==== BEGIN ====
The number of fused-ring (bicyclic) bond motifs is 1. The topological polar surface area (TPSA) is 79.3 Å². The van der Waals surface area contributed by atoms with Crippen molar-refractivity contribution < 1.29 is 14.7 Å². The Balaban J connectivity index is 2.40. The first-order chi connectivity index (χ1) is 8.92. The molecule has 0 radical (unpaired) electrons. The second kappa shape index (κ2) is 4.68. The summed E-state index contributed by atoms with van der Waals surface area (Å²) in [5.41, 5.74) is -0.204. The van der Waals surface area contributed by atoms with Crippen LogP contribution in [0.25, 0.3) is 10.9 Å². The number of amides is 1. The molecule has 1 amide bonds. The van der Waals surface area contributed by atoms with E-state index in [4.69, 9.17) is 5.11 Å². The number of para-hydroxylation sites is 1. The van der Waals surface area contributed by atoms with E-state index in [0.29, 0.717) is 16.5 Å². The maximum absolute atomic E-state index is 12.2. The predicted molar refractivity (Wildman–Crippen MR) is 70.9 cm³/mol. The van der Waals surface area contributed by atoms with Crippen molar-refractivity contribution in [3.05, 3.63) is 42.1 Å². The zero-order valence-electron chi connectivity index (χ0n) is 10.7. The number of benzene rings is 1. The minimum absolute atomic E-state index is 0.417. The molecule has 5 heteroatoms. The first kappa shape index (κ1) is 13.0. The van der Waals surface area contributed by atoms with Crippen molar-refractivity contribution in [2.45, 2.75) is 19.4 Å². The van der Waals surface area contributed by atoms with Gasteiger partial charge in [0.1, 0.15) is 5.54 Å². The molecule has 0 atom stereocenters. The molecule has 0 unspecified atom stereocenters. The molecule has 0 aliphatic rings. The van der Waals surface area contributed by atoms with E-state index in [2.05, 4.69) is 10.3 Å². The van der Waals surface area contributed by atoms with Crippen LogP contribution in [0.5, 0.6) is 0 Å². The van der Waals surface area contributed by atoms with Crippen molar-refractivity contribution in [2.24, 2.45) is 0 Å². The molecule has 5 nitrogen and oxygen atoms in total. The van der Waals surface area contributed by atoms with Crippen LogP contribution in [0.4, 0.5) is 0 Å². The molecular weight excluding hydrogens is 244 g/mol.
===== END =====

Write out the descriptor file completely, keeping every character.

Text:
The number of fused-ring (bicyclic) bond motifs is 1. The topological polar surface area (TPSA) is 79.3 Å². The van der Waals surface area contributed by atoms with Crippen molar-refractivity contribution < 1.29 is 14.7 Å². The Balaban J connectivity index is 2.40. The first-order chi connectivity index (χ1) is 8.92. The molecule has 0 radical (unpaired) electrons. The second kappa shape index (κ2) is 4.68. The summed E-state index contributed by atoms with van der Waals surface area (Å²) in [5.41, 5.74) is -0.204. The van der Waals surface area contributed by atoms with Crippen LogP contribution in [0.25, 0.3) is 10.9 Å². The number of amides is 1. The molecule has 1 amide bonds. The van der Waals surface area contributed by atoms with E-state index in [4.69, 9.17) is 5.11 Å². The number of para-hydroxylation sites is 1. The van der Waals surface area contributed by atoms with E-state index in [0.29, 0.717) is 16.5 Å². The maximum absolute atomic E-state index is 12.2. The predicted molar refractivity (Wildman–Crippen MR) is 70.9 cm³/mol. The van der Waals surface area contributed by atoms with Crippen molar-refractivity contribution in [3.05, 3.63) is 42.1 Å². The zero-order valence-electron chi connectivity index (χ0n) is 10.7. The number of benzene rings is 1. The minimum absolute atomic E-state index is 0.417. The molecule has 5 heteroatoms. The first kappa shape index (κ1) is 13.0. The van der Waals surface area contributed by atoms with Crippen molar-refractivity contribution in [2.45, 2.75) is 19.4 Å². The van der Waals surface area contributed by atoms with Gasteiger partial charge in [0.1, 0.15) is 5.54 Å². The molecule has 0 atom stereocenters. The molecule has 0 unspecified atom stereocenters. The molecule has 0 aliphatic rings. The van der Waals surface area contributed by atoms with E-state index in [2.05, 4.69) is 10.3 Å². The van der Waals surface area contributed by atoms with Crippen LogP contribution in [0.5, 0.6) is 0 Å². The van der Waals surface area contributed by atoms with Crippen molar-refractivity contribution in [2.24, 2.45) is 0 Å². The molecule has 5 nitrogen and oxygen atoms in total. The van der Waals surface area contributed by atoms with Crippen LogP contribution in [0.4, 0.5) is 0 Å². The molecular weight excluding hydrogens is 244 g/mol.